On review aggregator website Rotten Tomatoes, the film holds an approval rating of 29% based on 185 reviews, with an average rating of 4.6/10. The website's critical consensus reads, "Despite LeBron James' best efforts to make a winning team out of the Tune Squad, Space Jam: A New Legacy trades the zany, meta humor of its predecessor for a shameless and tired exercise in IP-driven branding." According to Metacritic, which assigned a weighted average score of 37 out of 100 based on 43 critics, the film received "generally unfavorable reviews". Audiences polled by CinemaScore gave the film an average grade of "A–" on an A+ to F scale, the same as the first film, while PostTrak reported 78% of those gave it a positive score, with 58% saying they would definitely recommend it.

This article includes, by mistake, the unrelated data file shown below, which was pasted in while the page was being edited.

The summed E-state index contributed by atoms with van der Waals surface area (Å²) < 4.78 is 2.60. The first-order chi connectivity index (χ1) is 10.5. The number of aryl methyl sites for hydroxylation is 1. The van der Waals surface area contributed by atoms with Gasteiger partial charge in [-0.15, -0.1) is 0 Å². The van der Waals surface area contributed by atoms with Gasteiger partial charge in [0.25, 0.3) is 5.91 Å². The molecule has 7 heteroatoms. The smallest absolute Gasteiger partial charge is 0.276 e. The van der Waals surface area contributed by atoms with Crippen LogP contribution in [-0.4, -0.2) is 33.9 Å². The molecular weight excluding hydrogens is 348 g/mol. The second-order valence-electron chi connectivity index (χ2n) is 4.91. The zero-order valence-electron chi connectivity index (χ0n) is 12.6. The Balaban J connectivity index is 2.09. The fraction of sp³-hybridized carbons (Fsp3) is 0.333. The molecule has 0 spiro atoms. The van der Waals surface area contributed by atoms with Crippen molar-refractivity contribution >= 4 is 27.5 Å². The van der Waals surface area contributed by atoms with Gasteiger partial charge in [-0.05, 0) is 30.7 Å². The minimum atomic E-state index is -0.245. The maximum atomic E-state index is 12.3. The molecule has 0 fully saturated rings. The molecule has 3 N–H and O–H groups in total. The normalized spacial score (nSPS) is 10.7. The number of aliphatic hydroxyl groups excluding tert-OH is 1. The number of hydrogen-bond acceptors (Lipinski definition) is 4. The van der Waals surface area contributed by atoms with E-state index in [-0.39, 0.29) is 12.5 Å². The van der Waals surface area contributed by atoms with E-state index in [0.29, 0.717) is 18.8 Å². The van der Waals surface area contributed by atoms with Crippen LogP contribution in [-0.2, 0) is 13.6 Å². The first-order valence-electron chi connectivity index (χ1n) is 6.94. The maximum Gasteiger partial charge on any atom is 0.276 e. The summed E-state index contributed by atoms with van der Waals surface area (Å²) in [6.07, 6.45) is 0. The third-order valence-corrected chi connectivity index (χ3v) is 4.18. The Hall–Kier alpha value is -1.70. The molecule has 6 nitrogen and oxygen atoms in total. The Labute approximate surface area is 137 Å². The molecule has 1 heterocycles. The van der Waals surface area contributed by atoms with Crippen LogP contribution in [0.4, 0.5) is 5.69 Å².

Giving it a "C–", The A.V. Club's A.A. Dowd stated the film's comprehensiveness did "nothing", although it made misdirections which was subject to "glittering CGI trash heap of cameos, pat life lessons, and stale internet catchphrases." Writing for the South China Morning Post, James Marsh gave the film 1 out of 5 stars and criticized its use of product placement, which he felt neglected both supporters of the NBA and Looney Tunes. Calling it a "supposed family comedy...woefully devoid of laughs," Marsh concluded that it fell just short of "asking audiences point blank to subscribe to HBO Max," and was ultimately "a vacuous and cynical experience that shoots far wide of the mark." In her 2.5 out of 5 star review, Wenlei Ma of News.com.au criticized the film for overtly promoting Warner Bros. IPs, saying: "It's a shame that the cross-promotion was so nauseating and over-the-top because otherwise Space Jam: A New Legacy has a lot of value. It's more entertaining and better paced than the original, the character designs for the opposing team are impressive and it's even used the Looney Tunes characters in a way that stays true to their legacy while also introducing them to a new generation of kids."Alonso Duralde of TheWrap said that the film "barely has jokes for the Looney Tunes, let alone the entire Warner Bros. cast of characters" and wrote: "Viewers who, for whatever reason, love the first Space Jam may well find themselves delighted all over again, but as a once-in-a-lifetime opportunity to plunge a beloved sports figure into a century's worth of pop culture iconography, A New Legacy is a big fat airball."